Aortitis Differential Diagnoses

Updated: Dec 18, 2014
  • Author: Masato Okada, MD, FACP, FACR, FAAAAI; Chief Editor: Uchechukwu Sampson, MBBS, MPH, MBA, MSc  more...
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Diagnostic Considerations

Scalenus anticus syndrome and chronic regional pain syndrome/sympathetic dysfunction can cause asymmetry of pulses. With scalenus anticus, the neck muscles have focal tenderness, and position of neck and arm can change the pulse strength. With sympathetic dysfunction, a thermal map may identify >1°C difference between the arms exacerbated by exposure to cold or wind, and bone scan may show focal activity in small bones of the wrist. In advanced cases, asymmetry of nail and hair growth may be noted.

To make the diagnosis of arteritis at the early stage, a high index of suspicion for vasculitis is necessary, especially in patients with nonspecific inflammatory manifestations such as fatigue, malaise, joint aches, and low-grade fever but no specific clinical picture of other autoimmune diseases or infections. High index of suspicion is essential, not just in young women—recently, a highly esteemed senior American rabbi died from severe vasculitis because the correct diagnosis was not considered in time. Carotidynia presenting as neck pain can be an important clue. C-reactive protein (CRP) level and erythrocyte sedimentation rate (ESR) often are elevated, which supports the presence of an ongoing inflammatory process.

In the prepulseless phase, vascular changes may be too subtle to cause obvious extremity ischemia or arm claudication. With awareness of the disease, however, careful examination of the arteries at this stage may lead to the detection of reduction in one or more pulses; differences in blood pressure between the arms; or bruits over the neck, supraclavicular areas, axillae, or abdomen.

American College of Rheumatology published the classification criteria of Takayasu arteritis as follows: (1) age 40 years or younger at disease onset; (2) claudication of extremities; (3) decreased brachial artery pulse; (4) systolic blood pressure difference of greater than 10 mm Hg between arms; (5) bruit over subclavian arteries or abdominal aorta; and (6) arteriographic narrowing or occlusion of the entire aorta, its primary branches, or large arteries in the proximal upper or lower extremities that is not caused by arteriosclerosis, fibromuscular dysplasia, or similar causes.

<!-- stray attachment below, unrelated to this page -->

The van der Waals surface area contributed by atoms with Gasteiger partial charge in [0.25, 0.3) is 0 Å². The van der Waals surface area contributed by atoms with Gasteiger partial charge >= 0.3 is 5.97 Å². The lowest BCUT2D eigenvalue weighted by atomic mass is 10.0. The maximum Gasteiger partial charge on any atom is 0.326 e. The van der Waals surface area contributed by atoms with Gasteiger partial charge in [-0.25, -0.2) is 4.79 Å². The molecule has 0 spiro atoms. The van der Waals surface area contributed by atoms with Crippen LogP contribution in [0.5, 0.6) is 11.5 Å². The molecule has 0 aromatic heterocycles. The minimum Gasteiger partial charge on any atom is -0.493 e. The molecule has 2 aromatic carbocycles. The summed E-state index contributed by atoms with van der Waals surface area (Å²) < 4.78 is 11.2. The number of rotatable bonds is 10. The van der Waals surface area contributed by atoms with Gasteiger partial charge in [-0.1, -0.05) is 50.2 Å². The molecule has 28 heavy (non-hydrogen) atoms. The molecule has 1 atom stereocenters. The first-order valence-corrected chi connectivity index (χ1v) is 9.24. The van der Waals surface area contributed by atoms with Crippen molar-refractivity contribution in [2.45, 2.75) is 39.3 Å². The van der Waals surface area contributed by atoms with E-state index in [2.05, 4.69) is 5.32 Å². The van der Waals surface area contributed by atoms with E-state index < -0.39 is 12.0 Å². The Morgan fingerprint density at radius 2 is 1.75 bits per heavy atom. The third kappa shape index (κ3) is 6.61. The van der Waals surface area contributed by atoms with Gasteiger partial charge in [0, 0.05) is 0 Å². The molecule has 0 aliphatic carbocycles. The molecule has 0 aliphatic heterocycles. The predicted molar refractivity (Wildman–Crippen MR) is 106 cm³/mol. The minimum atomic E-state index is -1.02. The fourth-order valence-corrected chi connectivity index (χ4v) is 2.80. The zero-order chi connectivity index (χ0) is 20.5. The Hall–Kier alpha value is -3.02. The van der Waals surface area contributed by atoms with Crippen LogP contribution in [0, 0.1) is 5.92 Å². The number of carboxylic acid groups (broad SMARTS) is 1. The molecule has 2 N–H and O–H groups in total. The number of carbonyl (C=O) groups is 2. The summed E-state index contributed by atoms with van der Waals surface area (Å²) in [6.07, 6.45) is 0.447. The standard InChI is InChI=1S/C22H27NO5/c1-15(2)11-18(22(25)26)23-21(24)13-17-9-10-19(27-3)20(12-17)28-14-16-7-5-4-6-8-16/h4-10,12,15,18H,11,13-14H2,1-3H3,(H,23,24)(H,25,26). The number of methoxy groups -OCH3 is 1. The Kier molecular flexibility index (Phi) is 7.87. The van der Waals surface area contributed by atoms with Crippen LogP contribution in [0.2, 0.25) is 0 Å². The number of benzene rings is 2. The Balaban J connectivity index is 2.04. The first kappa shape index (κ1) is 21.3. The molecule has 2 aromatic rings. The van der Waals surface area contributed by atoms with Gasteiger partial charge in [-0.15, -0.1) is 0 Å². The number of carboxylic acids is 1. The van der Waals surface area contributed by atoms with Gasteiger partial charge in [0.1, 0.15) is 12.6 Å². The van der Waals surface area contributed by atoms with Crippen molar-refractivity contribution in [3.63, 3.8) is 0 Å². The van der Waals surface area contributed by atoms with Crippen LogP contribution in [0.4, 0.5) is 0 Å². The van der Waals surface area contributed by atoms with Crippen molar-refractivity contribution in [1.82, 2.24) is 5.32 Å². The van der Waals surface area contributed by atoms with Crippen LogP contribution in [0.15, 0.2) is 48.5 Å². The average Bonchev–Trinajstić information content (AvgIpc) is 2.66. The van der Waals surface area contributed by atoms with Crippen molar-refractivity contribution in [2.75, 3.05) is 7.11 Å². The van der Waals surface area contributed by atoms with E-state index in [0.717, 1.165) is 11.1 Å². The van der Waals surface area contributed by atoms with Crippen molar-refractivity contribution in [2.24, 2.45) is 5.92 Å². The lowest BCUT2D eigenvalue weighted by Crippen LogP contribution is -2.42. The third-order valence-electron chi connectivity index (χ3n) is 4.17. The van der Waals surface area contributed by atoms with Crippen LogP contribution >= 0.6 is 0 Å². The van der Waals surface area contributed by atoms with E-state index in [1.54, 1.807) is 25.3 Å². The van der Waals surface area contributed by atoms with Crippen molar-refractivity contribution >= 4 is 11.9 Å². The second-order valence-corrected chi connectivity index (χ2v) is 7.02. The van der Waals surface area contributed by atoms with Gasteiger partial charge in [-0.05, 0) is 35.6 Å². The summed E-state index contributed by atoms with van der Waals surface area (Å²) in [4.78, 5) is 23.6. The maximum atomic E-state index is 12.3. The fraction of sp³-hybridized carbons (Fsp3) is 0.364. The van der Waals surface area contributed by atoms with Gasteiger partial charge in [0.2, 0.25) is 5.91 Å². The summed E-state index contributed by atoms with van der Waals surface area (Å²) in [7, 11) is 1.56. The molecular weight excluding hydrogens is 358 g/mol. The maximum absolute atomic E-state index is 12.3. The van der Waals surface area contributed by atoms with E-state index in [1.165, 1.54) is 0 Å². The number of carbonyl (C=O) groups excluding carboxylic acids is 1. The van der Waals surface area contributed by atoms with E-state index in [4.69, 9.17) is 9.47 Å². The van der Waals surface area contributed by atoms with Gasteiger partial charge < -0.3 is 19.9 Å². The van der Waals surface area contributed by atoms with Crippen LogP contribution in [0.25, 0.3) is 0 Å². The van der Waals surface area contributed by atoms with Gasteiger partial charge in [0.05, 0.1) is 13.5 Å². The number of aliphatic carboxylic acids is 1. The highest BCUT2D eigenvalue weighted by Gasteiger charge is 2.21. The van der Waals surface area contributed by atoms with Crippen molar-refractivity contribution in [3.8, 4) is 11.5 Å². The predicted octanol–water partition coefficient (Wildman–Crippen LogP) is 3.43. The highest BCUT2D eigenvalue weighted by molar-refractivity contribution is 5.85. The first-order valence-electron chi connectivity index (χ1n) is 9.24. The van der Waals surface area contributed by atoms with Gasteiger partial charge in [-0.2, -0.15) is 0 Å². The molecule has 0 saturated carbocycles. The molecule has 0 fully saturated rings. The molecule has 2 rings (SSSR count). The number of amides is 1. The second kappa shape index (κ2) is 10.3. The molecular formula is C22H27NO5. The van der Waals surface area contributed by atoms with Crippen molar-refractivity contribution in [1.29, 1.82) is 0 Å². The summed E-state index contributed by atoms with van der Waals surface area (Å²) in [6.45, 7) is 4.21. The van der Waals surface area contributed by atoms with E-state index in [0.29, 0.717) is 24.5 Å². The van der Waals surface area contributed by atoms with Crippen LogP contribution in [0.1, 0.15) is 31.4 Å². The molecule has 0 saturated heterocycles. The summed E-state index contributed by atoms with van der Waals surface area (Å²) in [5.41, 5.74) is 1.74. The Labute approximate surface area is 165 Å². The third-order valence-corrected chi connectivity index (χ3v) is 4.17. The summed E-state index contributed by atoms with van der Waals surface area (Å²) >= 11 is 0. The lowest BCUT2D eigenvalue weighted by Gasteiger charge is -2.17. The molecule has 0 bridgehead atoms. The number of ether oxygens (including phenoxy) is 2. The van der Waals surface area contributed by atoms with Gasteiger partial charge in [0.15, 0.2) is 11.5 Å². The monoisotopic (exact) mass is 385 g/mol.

The presence of at least 3 criteria reportedly yields a sensitivity of 90.5% and a specificity of 97.8%, although, being a clinical syndrome, the estimate of sensitivity is questionable.

Fibromuscular dysplasia, Ehlers-Danlos syndrome, and Marfan syndrome are associated with noninflammatory lesions that can mimic arteritis in angiographic findings. Fibromuscular dysplasia most commonly affects the renal arteries and leads to stenotic changes. Other sites, including carotid arteries and mesenteric arteries, can be involved, but the lesion usually is more focal. Ehlers-Danlos syndrome and Marfan syndrome also cause aortic aneurysm and aortic root dilatation, respectively. Their systemic manifestations and lack of typical clinical symptoms of Takayasu arteritis may help differentiation.

Infectious diseases, including syphilis, tuberculosis, and mycosis, should be excluded as causes of aortic aneurysms. The progression of these infections can be indolent and, unless they are considered as differential diagnoses, missing them is easy. The clinician should keep in mind that, after the infection is stopped, he or she still may have to treat consequent inflammatory processes.

Other systemic vasculitides and granulomatous diseases, such as giant cell (temporal) arteritis, sarcoidosis, SLE, and Behçet disease, can manifest with aortic lesions. Age younger than 40 years at onset of disease is the single most discriminatory variable between Takayasu arteritis and giant cell (temporal) arteritis.

Important considerations

Elevations of acute phase reactants, such as ESR and CRP level, not only are nonspecific but also are insensitive markers of the activity of Takayasu arteritis. False reassurance to patients based solely on these values can lead to medicolegal troubles. Careful monitoring of the disease with regular follow-up and appropriate imaging studies (including CT scan or MRI if necessary) is recommended.

Patients should be informed about the possibility of late complications (eg, aortic aneurysms), even in cases of successful treatment of patients whose disease is in early stages.

Failure to diagnose aortitis often arises from the fact that the clinician fails to consider it in the differential diagnosis.

Pregnancy has not been shown to alter prognosis significantly, although hypertension and heart failure can worsen during the third trimester. The disease does not seem to be associated with increased incidence of neonatal death.

Differential Diagnoses